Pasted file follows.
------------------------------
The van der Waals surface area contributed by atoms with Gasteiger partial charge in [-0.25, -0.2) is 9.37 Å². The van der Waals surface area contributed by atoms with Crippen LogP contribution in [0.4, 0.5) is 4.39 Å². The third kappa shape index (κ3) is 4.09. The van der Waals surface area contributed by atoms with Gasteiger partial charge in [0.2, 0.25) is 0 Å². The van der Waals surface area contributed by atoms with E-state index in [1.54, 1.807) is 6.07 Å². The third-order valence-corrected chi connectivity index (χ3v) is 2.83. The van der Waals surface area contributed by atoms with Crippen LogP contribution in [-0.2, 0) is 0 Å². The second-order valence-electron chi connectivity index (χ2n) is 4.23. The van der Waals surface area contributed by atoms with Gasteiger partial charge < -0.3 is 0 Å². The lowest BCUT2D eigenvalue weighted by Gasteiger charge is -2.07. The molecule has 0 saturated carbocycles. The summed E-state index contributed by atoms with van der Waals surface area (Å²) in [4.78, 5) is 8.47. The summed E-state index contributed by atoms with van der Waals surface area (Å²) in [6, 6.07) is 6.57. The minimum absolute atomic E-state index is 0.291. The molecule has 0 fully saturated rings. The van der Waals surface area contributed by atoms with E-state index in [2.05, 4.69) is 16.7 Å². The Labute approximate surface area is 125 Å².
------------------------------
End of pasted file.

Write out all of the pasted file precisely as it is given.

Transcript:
The van der Waals surface area contributed by atoms with Gasteiger partial charge in [-0.25, -0.2) is 9.37 Å². The van der Waals surface area contributed by atoms with Crippen LogP contribution in [0.4, 0.5) is 4.39 Å². The third kappa shape index (κ3) is 4.09. The van der Waals surface area contributed by atoms with Gasteiger partial charge in [0.2, 0.25) is 0 Å². The van der Waals surface area contributed by atoms with E-state index in [1.54, 1.807) is 6.07 Å². The third-order valence-corrected chi connectivity index (χ3v) is 2.83. The van der Waals surface area contributed by atoms with Crippen LogP contribution in [-0.2, 0) is 0 Å². The second-order valence-electron chi connectivity index (χ2n) is 4.23. The van der Waals surface area contributed by atoms with Gasteiger partial charge < -0.3 is 0 Å². The lowest BCUT2D eigenvalue weighted by Gasteiger charge is -2.07. The molecule has 0 saturated carbocycles. The summed E-state index contributed by atoms with van der Waals surface area (Å²) in [4.78, 5) is 8.47. The summed E-state index contributed by atoms with van der Waals surface area (Å²) in [6, 6.07) is 6.57. The minimum absolute atomic E-state index is 0.291. The molecule has 0 fully saturated rings. The van der Waals surface area contributed by atoms with E-state index in [2.05, 4.69) is 16.7 Å². The Labute approximate surface area is 125 Å².